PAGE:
If I climbed that, I might see those women,
and witness the disgraceful things they do."
Then I saw that stranger work a marvel.
He seized that pine tree's topmost branchó
it stretched up to heavenóand brought it down,
pulling it to the dark earth, bending it
as if it were a bow

1336 So that pine
towered straight up to heaven, with my king           
 [my king = Pentheus]
perched on its back.

1342 some voiceóI guess it was Dionysusó
cried out from the sky, "Young women,
I've brought you the man who laughed at you,
who ridiculed my rites. Now punish him!"
As he shouted this, a dreadful fire arose,
blazing between the earth and heaven.

1357 His mother Agave with both her sisters
and all the Bacchae charged straight through
the valley, the torrents, the mountain cliffs,
pushed to a god-inspired frenzy.                                                             1360 

1375 catch the climbing beast up there,
stop him making our god's secret dances known."
Thousands of hands grabbed the tree and pulled.
They yanked it from the ground. Pentheus fell,
crashing to earth down from his lofty perch,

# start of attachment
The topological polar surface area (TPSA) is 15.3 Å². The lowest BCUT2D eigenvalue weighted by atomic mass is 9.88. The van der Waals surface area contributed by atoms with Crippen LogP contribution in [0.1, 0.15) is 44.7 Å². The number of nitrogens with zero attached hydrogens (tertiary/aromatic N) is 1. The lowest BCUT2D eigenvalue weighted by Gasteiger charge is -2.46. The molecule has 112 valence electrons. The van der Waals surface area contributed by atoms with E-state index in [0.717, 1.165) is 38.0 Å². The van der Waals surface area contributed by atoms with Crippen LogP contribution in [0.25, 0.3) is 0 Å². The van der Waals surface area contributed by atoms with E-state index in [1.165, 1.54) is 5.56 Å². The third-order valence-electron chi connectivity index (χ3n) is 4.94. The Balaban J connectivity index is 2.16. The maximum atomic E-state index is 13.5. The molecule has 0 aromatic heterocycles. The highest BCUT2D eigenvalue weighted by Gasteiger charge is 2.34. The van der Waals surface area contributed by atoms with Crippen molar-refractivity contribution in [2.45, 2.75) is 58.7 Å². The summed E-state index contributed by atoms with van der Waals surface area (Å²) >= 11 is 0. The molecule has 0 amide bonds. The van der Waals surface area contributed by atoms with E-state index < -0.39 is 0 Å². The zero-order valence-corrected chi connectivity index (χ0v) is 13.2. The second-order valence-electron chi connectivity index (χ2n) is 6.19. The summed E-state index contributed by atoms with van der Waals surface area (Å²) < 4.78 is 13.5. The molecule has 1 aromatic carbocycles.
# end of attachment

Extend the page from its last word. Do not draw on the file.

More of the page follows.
screaming in distress

1382 His priestess mother first began the slaughter.  [his priestess mother = Agave, Pentheus's mother
She hurled herself at him. Pentheus tore off
his headband, untying it from his head,
so wretched Agave would recognize him,
so she wouldn't kill him. Touching her cheek,
he cried out, "It's me, mother, Pentheus,
your child. You gave birth to me

1391 But Agave was foaming at the mouth,
eyes rolling in their sockets, her mind not set
on what she ought to thinkóshe didn't listenó
she was possessed, in a Bacchic frenzy.

1397 tore his shoulder out. The strength she hadó
it was not her own. The god put power
into those hands of hers. Meanwhile Ino,
her sister, went at the other side,                                                       1400
ripping off chunks of Pentheus's flesh,
while Autonoe and all the Bacchae, 
the whole crowd of them, attacked as well,
all of them howling out together.

1405 The women cried in triumphó
one brandished an arm, another held a footó
complete with hunting bootóthe women's nails
tore his ribs apart. Their hands grew bloody,
tossing bits of his flesh back and forth, for fun.                                1410

1414 As for the poor victim's head, his mother
stumbled on it. Her hands picked it up,
then stuck it on a thyrsus, at the tip.

1420 She's coming here, inside these very walls,                                     1420

1427 The best thing is to keep one's mind controlled, 
and worship all that comes down from the gods.